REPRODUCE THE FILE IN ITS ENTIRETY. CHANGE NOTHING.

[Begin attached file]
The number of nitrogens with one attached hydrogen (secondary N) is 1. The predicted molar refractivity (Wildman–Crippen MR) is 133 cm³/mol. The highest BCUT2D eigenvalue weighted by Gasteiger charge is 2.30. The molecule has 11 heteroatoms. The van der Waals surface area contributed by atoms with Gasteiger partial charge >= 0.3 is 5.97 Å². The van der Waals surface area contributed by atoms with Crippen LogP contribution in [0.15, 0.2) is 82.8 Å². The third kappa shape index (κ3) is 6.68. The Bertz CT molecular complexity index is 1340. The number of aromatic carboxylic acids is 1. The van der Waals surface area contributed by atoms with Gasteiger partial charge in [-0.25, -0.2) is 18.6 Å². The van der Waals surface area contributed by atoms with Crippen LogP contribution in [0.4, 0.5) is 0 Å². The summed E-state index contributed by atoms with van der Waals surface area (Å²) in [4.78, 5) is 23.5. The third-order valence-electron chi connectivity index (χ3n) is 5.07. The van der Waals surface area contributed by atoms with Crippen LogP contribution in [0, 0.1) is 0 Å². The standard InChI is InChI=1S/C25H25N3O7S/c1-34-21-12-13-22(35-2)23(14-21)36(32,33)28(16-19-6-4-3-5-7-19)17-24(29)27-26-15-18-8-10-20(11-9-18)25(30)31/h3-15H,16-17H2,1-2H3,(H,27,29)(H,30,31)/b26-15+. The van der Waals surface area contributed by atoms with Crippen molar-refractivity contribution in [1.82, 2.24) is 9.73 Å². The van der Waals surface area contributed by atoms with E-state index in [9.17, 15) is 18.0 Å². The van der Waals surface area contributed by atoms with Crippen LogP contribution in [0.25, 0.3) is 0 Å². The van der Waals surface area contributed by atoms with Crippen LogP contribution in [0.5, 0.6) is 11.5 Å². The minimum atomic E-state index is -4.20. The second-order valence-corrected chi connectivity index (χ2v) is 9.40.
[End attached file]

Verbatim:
The number of nitrogens with one attached hydrogen (secondary N) is 1. The predicted molar refractivity (Wildman–Crippen MR) is 133 cm³/mol. The highest BCUT2D eigenvalue weighted by Gasteiger charge is 2.30. The molecule has 11 heteroatoms. The van der Waals surface area contributed by atoms with Gasteiger partial charge >= 0.3 is 5.97 Å². The van der Waals surface area contributed by atoms with Crippen LogP contribution in [0.15, 0.2) is 82.8 Å². The third kappa shape index (κ3) is 6.68. The Bertz CT molecular complexity index is 1340. The number of aromatic carboxylic acids is 1. The van der Waals surface area contributed by atoms with Gasteiger partial charge in [-0.25, -0.2) is 18.6 Å². The van der Waals surface area contributed by atoms with Crippen LogP contribution in [0.4, 0.5) is 0 Å². The summed E-state index contributed by atoms with van der Waals surface area (Å²) in [4.78, 5) is 23.5. The third-order valence-electron chi connectivity index (χ3n) is 5.07. The van der Waals surface area contributed by atoms with Crippen LogP contribution in [0, 0.1) is 0 Å². The standard InChI is InChI=1S/C25H25N3O7S/c1-34-21-12-13-22(35-2)23(14-21)36(32,33)28(16-19-6-4-3-5-7-19)17-24(29)27-26-15-18-8-10-20(11-9-18)25(30)31/h3-15H,16-17H2,1-2H3,(H,27,29)(H,30,31)/b26-15+. The van der Waals surface area contributed by atoms with Crippen molar-refractivity contribution in [1.82, 2.24) is 9.73 Å². The van der Waals surface area contributed by atoms with E-state index in [9.17, 15) is 18.0 Å². The van der Waals surface area contributed by atoms with Crippen LogP contribution in [0.25, 0.3) is 0 Å². The van der Waals surface area contributed by atoms with Crippen LogP contribution in [0.5, 0.6) is 11.5 Å². The minimum atomic E-state index is -4.20. The second-order valence-corrected chi connectivity index (χ2v) is 9.40.